Design should be considered as an investment. Not a by-product, extra cost or add-on. Just like you would invest to refurbish a shopfront you are investing in one of the biggest public facing assets of your brand. Know what you are trying to achieve from each page, and trust your designer or agency to find the best way do it.

3. Content isn’t treated as a priority

Content should be one of the first things considered before there is even a kick-off meeting. If you are starting from scratch, consider what your audience would be searching for online and go from there. If you’re working with existing copy, now is the time to review and refine to help your users, and to help your search engine optimisation be the best it can.

Starting a project without having idea of content can lead to future problems and the issues usually fall into one of three situations:

  1. There is not enough content
    This affects your search engine optimisation and may not provide enough information to people that have not heard of you, or that have found you organically.
  2. There is too much content
    Research tells us people don’t read every word on a web page. Make your information scannable and easy to read.
  3. The content is irrelevant or unengaging
    If you wouldn’t read your own content, people visiting your page probably aren’t going to.

How to avoid this

Create a content plan before you choose to redesign your website. Understand what your audience is looking for and know what you want to publish on your website in response, then polish and refine. If this too difficult to know ahead of time, try and set a word limit in the early design stages, so everyone involved in the project knows how much copy will be on each page.

4. Not maintaining content and becoming out-dated

The design is done, content is done, development is done and you’re managing your website, congrats! But the hard work continues.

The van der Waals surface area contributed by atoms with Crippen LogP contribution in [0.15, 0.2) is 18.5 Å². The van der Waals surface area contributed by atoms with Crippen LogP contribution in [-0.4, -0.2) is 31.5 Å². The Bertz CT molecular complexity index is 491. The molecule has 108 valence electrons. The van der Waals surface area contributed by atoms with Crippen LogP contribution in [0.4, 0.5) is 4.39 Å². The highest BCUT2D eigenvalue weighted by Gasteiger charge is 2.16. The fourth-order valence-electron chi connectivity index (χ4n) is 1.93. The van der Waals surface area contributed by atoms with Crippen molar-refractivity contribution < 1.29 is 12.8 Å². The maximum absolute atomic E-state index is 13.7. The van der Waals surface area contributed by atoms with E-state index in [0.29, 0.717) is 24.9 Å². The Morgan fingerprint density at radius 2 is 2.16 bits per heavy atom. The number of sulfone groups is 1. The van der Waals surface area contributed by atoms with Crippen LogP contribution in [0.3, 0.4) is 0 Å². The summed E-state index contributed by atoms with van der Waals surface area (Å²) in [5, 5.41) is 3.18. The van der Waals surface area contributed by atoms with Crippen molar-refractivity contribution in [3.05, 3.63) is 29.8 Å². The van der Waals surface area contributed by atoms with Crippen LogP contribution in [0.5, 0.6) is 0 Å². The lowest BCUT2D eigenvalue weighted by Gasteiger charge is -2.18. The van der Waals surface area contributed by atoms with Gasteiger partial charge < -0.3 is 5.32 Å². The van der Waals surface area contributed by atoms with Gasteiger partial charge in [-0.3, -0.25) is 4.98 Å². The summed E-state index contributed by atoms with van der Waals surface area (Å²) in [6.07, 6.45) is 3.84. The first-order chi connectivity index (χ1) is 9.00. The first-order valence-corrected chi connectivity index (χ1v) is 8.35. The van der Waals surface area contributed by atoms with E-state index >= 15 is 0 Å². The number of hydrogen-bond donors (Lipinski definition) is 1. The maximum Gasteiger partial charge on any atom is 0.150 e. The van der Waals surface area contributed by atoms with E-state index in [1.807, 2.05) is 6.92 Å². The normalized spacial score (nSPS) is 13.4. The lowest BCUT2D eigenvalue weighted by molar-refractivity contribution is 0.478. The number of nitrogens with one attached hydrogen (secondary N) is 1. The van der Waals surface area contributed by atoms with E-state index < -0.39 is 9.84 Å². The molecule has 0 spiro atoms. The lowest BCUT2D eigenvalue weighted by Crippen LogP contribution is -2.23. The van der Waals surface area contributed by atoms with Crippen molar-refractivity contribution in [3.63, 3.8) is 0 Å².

As mentioned above, people can get caught up on the little things that, as a whole, probably won’t affect the end user too much. This happens because there is a mentality that after the website is live - that’s it - and there isn’t regular maintenance. This, however, shouldn’t be the case. Websites require regular maintenance and updating to stay relevant and optimised for search engines.

How often have you seen a blog on a website with the last published content being months or even years old? Or perhaps content on a homepage that is out-dated and makes references to dates in the past. This not only affects how people view your site and your brand, it can affect search engine optimisation and make it harder for people to find.

How to avoid this

The great thing about digital is that things can be changed relatively easily. Pages can be tested, refined, and re-evaluated. If something doesn’t work it can be changed and you can always try another method. However, you’ll save yourself a lot of time and money, if you can try and avoid these common website redesign mistakes in the first place. Start off on your best foot, and ensure someone takes accountability for your site on a long-term basis, and you’ll be much more likely to meet your business goals.

Have you been involved with a website redesign and experienced any of these challenges, or others? Let me know in the comments below!

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Scott Pelham

Written By: Scott Pelham